Employers sometimes enter into contracts with employees that give them rights beyond what statutory laws provide. Contracts are an exchange of promises, or, sometimes, a promise in exchange for a performance of an action. Contracts can be written or oral. There is no required format for a contract. They might be created in formal documents, employment handbooks, emails, conversations, or even text messages. They can sometimes even be implied from conduct or circumstances.
In the employment context, contractual terms often deal with compensation, employee benefits, job duties, duration of employment, termination requirements, and other terms and conditions of the employment relationship.
The promises made in contracts, when properly formed, have the force of law. Attorney Tim Coffield is here to help you negotiate and enforce your contractual rights.
Bilateral contracts are created when the parties exchange promises. For example, if an employer promises to employ a worker for two years, in exchange for the worker promising not to work for certain competing companies within a reasonable area for one year after leaving employment, that could create a bilateral contract. When a bilateral contract is created, each party is generally required to make good on its own promises.
Unilateral contracts are created when one party makes a promise in exchange for the other party performing an action. For example, a supervisor might tell a sales employee that if she works for one more year and makes a certain amount of sales, the employer will pay bonus equal to a certain percentage of the sales. That could give rise to a unilateral contract. The contract is created once the employee worked for the year, or a substantial part of the year, and made the specified sales. When a unilateral contract is created, the performing party is not required to do anything, but if she does the requested action, the promising party is required to make good on its promise.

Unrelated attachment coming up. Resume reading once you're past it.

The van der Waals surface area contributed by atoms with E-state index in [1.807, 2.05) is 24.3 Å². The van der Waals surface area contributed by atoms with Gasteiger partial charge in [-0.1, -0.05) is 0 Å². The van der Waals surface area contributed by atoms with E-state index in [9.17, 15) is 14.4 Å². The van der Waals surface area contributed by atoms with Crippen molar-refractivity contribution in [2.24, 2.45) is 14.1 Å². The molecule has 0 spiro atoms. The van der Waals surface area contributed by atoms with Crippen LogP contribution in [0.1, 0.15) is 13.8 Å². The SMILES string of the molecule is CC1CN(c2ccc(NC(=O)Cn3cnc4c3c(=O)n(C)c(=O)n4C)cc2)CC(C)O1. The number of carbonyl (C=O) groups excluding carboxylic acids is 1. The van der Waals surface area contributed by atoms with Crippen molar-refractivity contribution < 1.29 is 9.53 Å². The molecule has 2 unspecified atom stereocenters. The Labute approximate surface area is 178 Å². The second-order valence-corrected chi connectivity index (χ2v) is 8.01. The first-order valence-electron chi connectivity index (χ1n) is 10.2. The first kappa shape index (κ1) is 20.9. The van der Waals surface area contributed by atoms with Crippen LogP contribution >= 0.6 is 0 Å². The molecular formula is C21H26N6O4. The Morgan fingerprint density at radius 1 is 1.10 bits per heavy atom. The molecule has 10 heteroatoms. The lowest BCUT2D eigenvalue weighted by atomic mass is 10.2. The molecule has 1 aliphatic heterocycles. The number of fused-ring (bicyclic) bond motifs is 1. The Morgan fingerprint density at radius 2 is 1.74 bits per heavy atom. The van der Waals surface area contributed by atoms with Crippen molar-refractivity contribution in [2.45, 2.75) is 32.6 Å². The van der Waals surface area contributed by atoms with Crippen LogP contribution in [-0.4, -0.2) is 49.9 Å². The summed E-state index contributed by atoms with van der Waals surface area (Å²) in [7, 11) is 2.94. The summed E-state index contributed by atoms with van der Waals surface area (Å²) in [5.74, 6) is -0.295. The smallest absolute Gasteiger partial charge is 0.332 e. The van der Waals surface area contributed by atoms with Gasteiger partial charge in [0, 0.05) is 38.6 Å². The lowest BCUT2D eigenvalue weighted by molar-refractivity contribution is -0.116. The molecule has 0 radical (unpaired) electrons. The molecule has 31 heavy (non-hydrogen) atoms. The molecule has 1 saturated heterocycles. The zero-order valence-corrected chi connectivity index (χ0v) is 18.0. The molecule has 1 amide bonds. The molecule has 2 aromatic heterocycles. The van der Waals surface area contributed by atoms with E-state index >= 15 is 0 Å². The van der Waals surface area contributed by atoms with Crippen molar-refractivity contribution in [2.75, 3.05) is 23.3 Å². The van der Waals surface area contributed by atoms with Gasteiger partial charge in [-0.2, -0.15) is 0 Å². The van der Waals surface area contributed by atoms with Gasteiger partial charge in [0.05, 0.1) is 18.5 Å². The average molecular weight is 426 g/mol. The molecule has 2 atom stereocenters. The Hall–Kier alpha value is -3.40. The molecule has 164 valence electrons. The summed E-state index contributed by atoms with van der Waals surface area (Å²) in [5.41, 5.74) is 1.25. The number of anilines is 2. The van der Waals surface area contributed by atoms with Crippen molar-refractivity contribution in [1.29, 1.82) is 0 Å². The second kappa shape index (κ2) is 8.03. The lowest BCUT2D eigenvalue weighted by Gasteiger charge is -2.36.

Employers and employees sometimes enter into written contracts. These typically contain many terms covering various aspects of the employment relationship. For example, when a written contract sets a fixed duration or term of employment, the employer may not be able to fire the employee without good cause. Written contracts may also contain detailed promises about the employee’s compensation plan, in which case the employer may not be able to change the compensation plan without getting the employee’s consent and giving the employee something of value.
Written contracts can be created in a variety of contexts and formats. Depending on the circumstances, emails, text messages, employee handbooks, or other documents exchanged between employers and employees might create written contracts.
As with all types of contracts, the central questions in determining your rights under a written contract are what did the parties intend by the language they used, and whether each party received something of value as part of the deal.
Employers and employees may also enter oral or “handshake” agreements. These exchanges of promises, or promises in exchange for actions, can take place in person or over the phone. While these agreements are more difficult to prove than written contracts, once proven, they are just as valid. Evidence from witnesses and follow-up emails or letters can help reflect and confirm the existence and specific terms of these contracts.
Finally, the overall course of conduct between an employer and its employees can create an “implied” contract. For example, if an employer consistently pays a 10% bonus to employees who exceed a certain production target, and employees consistent work longer than required to reach that target and receive the bonus, that course of conduct might create an implied unilateral contract. In general, the longer and more regular the course of conduct, the more likely it is to form an implied contract.